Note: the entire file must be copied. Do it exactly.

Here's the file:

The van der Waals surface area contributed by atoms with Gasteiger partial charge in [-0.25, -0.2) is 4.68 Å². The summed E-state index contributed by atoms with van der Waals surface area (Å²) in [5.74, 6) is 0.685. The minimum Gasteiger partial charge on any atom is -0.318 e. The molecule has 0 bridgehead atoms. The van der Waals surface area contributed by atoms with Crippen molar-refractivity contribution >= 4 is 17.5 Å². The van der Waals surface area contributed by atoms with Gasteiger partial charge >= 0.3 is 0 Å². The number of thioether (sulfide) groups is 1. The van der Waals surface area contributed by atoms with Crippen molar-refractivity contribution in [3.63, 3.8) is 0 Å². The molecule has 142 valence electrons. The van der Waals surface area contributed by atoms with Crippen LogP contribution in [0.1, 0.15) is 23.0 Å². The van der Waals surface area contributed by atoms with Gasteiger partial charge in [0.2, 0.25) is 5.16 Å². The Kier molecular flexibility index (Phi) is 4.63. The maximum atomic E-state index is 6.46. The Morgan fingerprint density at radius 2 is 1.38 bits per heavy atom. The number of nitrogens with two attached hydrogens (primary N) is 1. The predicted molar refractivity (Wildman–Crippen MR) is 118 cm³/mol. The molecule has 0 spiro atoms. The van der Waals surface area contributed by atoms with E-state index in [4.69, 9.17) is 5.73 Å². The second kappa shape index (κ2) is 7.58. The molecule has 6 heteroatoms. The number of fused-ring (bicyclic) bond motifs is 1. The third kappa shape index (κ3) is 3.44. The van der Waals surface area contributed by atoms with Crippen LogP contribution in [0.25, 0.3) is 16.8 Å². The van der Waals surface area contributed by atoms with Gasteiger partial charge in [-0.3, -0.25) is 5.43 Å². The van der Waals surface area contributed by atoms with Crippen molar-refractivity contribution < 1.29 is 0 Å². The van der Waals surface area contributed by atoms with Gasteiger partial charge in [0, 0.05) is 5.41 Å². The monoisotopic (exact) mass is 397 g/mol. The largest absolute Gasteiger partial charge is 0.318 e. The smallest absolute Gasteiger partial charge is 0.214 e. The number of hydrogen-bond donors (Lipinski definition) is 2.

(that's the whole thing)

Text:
The van der Waals surface area contributed by atoms with Gasteiger partial charge in [-0.25, -0.2) is 4.68 Å². The summed E-state index contributed by atoms with van der Waals surface area (Å²) in [5.74, 6) is 0.685. The minimum Gasteiger partial charge on any atom is -0.318 e. The molecule has 0 bridgehead atoms. The van der Waals surface area contributed by atoms with Crippen molar-refractivity contribution >= 4 is 17.5 Å². The van der Waals surface area contributed by atoms with Gasteiger partial charge >= 0.3 is 0 Å². The number of thioether (sulfide) groups is 1. The van der Waals surface area contributed by atoms with Crippen molar-refractivity contribution in [3.63, 3.8) is 0 Å². The molecule has 142 valence electrons. The van der Waals surface area contributed by atoms with Crippen LogP contribution in [0.1, 0.15) is 23.0 Å². The van der Waals surface area contributed by atoms with Gasteiger partial charge in [0.2, 0.25) is 5.16 Å². The Kier molecular flexibility index (Phi) is 4.63. The maximum atomic E-state index is 6.46. The Morgan fingerprint density at radius 2 is 1.38 bits per heavy atom. The number of nitrogens with two attached hydrogens (primary N) is 1. The predicted molar refractivity (Wildman–Crippen MR) is 118 cm³/mol. The molecule has 0 spiro atoms. The van der Waals surface area contributed by atoms with E-state index in [4.69, 9.17) is 5.73 Å². The second kappa shape index (κ2) is 7.58. The molecule has 6 heteroatoms. The number of fused-ring (bicyclic) bond motifs is 1. The third kappa shape index (κ3) is 3.44. The van der Waals surface area contributed by atoms with Crippen LogP contribution in [0.25, 0.3) is 16.8 Å². The van der Waals surface area contributed by atoms with Gasteiger partial charge in [-0.3, -0.25) is 5.43 Å². The van der Waals surface area contributed by atoms with Crippen molar-refractivity contribution < 1.29 is 0 Å². The van der Waals surface area contributed by atoms with Gasteiger partial charge in [0, 0.05) is 5.41 Å². The monoisotopic (exact) mass is 397 g/mol. The largest absolute Gasteiger partial charge is 0.318 e. The smallest absolute Gasteiger partial charge is 0.214 e. The number of hydrogen-bond donors (Lipinski definition) is 2.